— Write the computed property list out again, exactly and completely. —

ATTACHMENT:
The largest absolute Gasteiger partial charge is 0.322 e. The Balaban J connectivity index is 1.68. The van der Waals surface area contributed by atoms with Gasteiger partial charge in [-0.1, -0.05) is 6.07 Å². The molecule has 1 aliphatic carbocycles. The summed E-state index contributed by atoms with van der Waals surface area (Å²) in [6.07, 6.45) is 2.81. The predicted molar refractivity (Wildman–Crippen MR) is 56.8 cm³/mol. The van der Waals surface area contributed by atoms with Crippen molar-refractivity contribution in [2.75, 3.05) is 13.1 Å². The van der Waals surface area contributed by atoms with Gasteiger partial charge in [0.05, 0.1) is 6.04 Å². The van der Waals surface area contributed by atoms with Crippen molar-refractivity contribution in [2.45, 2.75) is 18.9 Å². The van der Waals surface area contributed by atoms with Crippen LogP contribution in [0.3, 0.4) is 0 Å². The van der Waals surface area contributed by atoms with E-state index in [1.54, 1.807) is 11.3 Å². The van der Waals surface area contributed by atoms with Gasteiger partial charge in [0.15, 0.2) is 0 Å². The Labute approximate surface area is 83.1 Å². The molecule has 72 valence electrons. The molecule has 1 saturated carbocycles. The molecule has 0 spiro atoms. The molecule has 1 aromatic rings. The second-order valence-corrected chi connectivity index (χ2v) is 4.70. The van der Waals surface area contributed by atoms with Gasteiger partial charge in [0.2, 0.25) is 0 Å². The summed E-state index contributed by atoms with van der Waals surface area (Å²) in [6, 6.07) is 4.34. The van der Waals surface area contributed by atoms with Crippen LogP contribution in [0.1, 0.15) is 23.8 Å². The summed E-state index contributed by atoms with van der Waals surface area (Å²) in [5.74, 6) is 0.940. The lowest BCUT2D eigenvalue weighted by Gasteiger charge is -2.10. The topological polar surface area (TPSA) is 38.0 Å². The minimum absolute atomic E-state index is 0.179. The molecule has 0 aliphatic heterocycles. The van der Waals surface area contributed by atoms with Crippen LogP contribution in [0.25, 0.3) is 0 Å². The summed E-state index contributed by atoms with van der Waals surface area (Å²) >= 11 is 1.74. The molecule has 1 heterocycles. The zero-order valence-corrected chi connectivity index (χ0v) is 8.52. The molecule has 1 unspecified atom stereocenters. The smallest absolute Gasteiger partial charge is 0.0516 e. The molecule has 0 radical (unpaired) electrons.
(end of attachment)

The largest absolute Gasteiger partial charge is 0.322 e. The Balaban J connectivity index is 1.68. The van der Waals surface area contributed by atoms with Gasteiger partial charge in [-0.1, -0.05) is 6.07 Å². The molecule has 1 aliphatic carbocycles. The summed E-state index contributed by atoms with van der Waals surface area (Å²) in [6.07, 6.45) is 2.81. The predicted molar refractivity (Wildman–Crippen MR) is 56.8 cm³/mol. The van der Waals surface area contributed by atoms with Crippen molar-refractivity contribution in [2.75, 3.05) is 13.1 Å². The van der Waals surface area contributed by atoms with Gasteiger partial charge in [0.05, 0.1) is 6.04 Å². The van der Waals surface area contributed by atoms with Crippen molar-refractivity contribution in [2.45, 2.75) is 18.9 Å². The van der Waals surface area contributed by atoms with Crippen LogP contribution in [0.3, 0.4) is 0 Å². The van der Waals surface area contributed by atoms with E-state index in [1.54, 1.807) is 11.3 Å². The van der Waals surface area contributed by atoms with Gasteiger partial charge in [0.15, 0.2) is 0 Å². The Labute approximate surface area is 83.1 Å². The molecule has 72 valence electrons. The molecule has 1 saturated carbocycles. The molecule has 0 spiro atoms. The molecule has 1 aromatic rings. The second-order valence-corrected chi connectivity index (χ2v) is 4.70. The van der Waals surface area contributed by atoms with Gasteiger partial charge in [0.2, 0.25) is 0 Å². The summed E-state index contributed by atoms with van der Waals surface area (Å²) in [6, 6.07) is 4.34. The van der Waals surface area contributed by atoms with Crippen LogP contribution in [0.1, 0.15) is 23.8 Å². The summed E-state index contributed by atoms with van der Waals surface area (Å²) in [5.74, 6) is 0.940. The lowest BCUT2D eigenvalue weighted by Gasteiger charge is -2.10. The topological polar surface area (TPSA) is 38.0 Å². The minimum absolute atomic E-state index is 0.179. The molecule has 0 aliphatic heterocycles. The van der Waals surface area contributed by atoms with Crippen LogP contribution in [0.25, 0.3) is 0 Å². The summed E-state index contributed by atoms with van der Waals surface area (Å²) >= 11 is 1.74. The molecule has 1 heterocycles. The zero-order valence-corrected chi connectivity index (χ0v) is 8.52. The molecule has 1 unspecified atom stereocenters. The smallest absolute Gasteiger partial charge is 0.0516 e. The molecule has 0 radical (unpaired) electrons.